Sing when you’re winning.
It opens in New York, 1944, and we’re informed that it’s a true story. The Verdi Club, named after the Italian opera composer Giuseppe Verdi, is in full swing. A man captivates the audience with a soliloquy from Shakespeare’s Hamlet, despite his lacklustre delivery. He introduces the next act, Florence Foster Jenkins (Meryl Streep), and fawns over her. The audience applauds generously, although the performance that follows isn’t very good. Foster Jenkins emerges from backstage to accept adulation and flowers. She’s the founder of the Verdi Club. She thanks her husband, St. Clair Bayfield (Hugh Grant). He takes her homes, puts her to bed, kisses her on the cheek, then catches a cab to Brooklyn where another woman greets him and tells him that she loves him. This is how we’re introduced to Stephen Frears’ Florence Foster Jenkins.
She was an opera singer notorious for her lack of talent, fuelled by an enormous enthusiasm for music and unwarranted self-belief and supported by an enormous inheritance. She’s deluded, but she’s also rich, which can be a formidable combination. An early rehearsal scene is a masterclass in bad singing. I would say that you couldn’t sing worse if you tried, but there it is. The film follows Foster Jenkins in the final act of her life, as she readies herself for a performance in Carnegie Hall. She can afford it because if you’re rich enough you can pretty much do whatever you like.
Are the people around Foster Jenkins letting her remain ignorant in the name of her passion for music or is it an unhealthy indulgence in egotism? It could be a bit of both. Either way, I may never be able to listen to the ‘Queen of the Night Aria’ from The Magic Flute the same way again. It’s cant be easy to sing badly without making it seem like you’re trying to sing badly, but Streep has managed it. By all accounts, Florence Foster Jenkins was as atrocious as she’s depicted in this film. Aware of her detractors but never mindful of them, she famous declared: “People may say I can’t sing, but no one can ever say I didn’t sing.”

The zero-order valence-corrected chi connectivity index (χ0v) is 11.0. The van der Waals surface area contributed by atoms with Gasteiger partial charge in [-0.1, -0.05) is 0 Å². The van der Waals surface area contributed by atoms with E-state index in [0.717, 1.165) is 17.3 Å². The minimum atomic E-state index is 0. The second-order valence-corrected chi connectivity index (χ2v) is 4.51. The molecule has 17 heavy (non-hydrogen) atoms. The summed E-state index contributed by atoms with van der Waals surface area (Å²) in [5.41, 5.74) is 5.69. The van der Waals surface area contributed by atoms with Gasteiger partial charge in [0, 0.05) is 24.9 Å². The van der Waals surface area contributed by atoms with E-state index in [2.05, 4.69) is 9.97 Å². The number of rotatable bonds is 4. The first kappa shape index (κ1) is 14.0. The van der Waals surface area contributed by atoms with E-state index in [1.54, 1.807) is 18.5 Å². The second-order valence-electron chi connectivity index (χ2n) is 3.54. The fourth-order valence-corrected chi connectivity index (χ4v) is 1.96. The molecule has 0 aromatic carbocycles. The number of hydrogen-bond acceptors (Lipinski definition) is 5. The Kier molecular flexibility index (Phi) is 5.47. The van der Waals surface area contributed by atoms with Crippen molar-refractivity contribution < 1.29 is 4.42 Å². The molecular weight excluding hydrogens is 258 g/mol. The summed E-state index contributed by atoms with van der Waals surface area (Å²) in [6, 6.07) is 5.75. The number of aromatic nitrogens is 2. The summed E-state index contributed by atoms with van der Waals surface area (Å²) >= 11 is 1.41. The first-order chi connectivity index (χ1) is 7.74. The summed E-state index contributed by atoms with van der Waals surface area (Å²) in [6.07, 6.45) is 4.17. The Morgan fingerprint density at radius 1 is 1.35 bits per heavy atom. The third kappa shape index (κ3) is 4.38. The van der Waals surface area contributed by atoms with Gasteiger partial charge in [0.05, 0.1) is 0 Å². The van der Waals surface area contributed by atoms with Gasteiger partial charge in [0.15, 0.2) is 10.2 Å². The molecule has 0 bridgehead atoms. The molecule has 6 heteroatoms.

Foster Jenkins may be the centrepiece of Frear’s film but Grant’s Bayfield is the mastermind behind her success. He’s an actor, he explains to Foster Jenkin’s accompanist Cosmé McMoon (Simon Helberg), but would never be a great one, and so he accepts Foster Jenkins’ generosity readily. But she needs him just as much as he needs her, if her fantasy is to continue. He bribes reviewers, screens audiences members, flatters her constantly and organises her life so that her bubble never pops.
He appears to feel genuine affection toward Foster Jenkins but then perhaps he’s just extraordinarily patient and knows how best to handle her. He has that other woman in Brooklyn, and he claims Foster Jenkins knows about her, but to what extent? Foster Jenkins is a willing accomplice in her ignorance. Hugh Grant’s performance may just be his best to date. Behind that particular brand of charm and refinement that’s he’s built a career on, there’s warmth I’ve never seen from him before.
Frears’ film is either a celebration of passion or a judgment on Florence Jenkins’ ignorance. I’m inclined to believe it’s the former, because of the way in which Frears’ narrative and characters regard her. But there’s ugliness in Foster Jenkins self-indulgence that’s difficult to ignore. It’s not easy to engage favourably with a character that lack this degree of self-awareness. I wasn’t happy for Foster Jenkins during her realisation of her Carnegie Hall dream, because she neither earns the honour nor deserves it. Her generosity toward others was the consequence of her wanting to sustain her own silliness. The film is however, a charming reminder that people all over the world are living eccentric lives right under our noses.